to me Hydrogen is the ticket if their gonna push the green sh@@.

edit on 27-11-2022 by BernnieJGato because: (no reason given)

posted on Nov, 27 2022 @ 06:45 PM
a reply to: Bluntone22

Doesn’t hurt to feel out the technology and have localized areas with infrastructure to test it out.

If we had our hand forced we build more nuclear to provide the energy, or we may figure out another energy source by then that is cheap and clean like fusion.

posted on Nov, 27 2022 @ 06:51 PM
a reply to: Hypntick

If the goal is control, then you destroy easy and free movement among the people. That means you get rid of personal vehicles and my understanding of hydrogen was that it was the best alternative to gas that we had. It was supposed to be readily available, very eco-friendly, and it was supposed be workable with existing infrastructure with little modification.

That should have made it an attractive and obvious alternative ... so we went with EVs?

That's why I think the goal is more control than it ever was clean replacement for fossil fuels.

posted on Nov, 27 2022 @ 07:50 PM
Even if we managed to invent a soluble you could just put it into our current gas-powered cars and be on with it.. They would off that inventor.

posted on Nov, 27 2022 @ 08:32 PM
If the government and vehicle manufacturers were serious about green energy they should select a small to midsize town and make it a model and show proof of concept(s). If they worked and were cost-efficient the only blow back would be from big oil and gas.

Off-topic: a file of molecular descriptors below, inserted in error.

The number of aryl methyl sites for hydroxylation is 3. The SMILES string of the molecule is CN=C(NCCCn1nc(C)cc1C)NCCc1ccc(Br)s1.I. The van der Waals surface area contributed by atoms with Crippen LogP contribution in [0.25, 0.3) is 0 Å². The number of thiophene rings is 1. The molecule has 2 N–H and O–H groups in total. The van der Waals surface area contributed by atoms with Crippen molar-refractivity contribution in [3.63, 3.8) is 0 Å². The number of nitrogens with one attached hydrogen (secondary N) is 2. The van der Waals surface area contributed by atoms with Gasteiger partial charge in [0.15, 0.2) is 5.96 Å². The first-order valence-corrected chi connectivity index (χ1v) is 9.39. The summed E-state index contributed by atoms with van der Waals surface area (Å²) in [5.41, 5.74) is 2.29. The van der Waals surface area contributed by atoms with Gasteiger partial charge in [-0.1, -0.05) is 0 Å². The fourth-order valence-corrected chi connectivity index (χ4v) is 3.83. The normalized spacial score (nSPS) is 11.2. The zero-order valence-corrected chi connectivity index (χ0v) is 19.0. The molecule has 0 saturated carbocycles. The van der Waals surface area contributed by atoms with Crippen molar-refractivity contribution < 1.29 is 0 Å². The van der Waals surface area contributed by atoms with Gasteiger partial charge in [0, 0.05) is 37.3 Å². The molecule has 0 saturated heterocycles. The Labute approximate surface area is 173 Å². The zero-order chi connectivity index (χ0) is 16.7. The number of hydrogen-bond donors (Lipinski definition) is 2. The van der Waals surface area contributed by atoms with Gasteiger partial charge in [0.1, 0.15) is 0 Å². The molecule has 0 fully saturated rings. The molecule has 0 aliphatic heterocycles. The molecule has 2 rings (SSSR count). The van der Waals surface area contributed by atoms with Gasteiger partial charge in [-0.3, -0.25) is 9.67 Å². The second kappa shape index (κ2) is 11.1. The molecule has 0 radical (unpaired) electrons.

posted on Nov, 27 2022 @ 08:33 PM
check this bad boy out, pure mechanical horse power and zero emessions. old school with a new twist

posted on Nov, 27 2022 @ 09:16 PM
a reply to: Hypntick

It's my understanding that the Greens, with the help of the Uniparty, will fight this tooth and nail. The reason they oppose hydrogen is that a big element of the Agenda is limiting range. It's all about control and limiting travel range, keeping people locked up in the Urban prisons.

That said, the Europeans and the UK are embracing hydrogen.

posted on Nov, 28 2022 @ 12:01 AM
Lithium ain't adding up as a viable replacement of gasoline / diesel. There is a place for Lithium batteries, but as a one shot solution it falls short. As for the rest of the electric car, looks like there is some amazing torque getting generated if you can keep the charge up.

The compatibility with hydrogen and the combustion engine does look appealing with the current supply chain and technology. The risks do sound higher when things go wrong with car accidents as stuff, but the road toll is one thing we have accepted with the freedom of movement.

As the big ugly does result in a big shake up of global corporate power, there is an opportunity for a new age of enlightenment in the aftermath. As with the crypto market, there will be a big range of options, technologies and competing interests in the energy sector. Many will fail or find their own application. As for what emerges at the end of it for global transport infrastructure?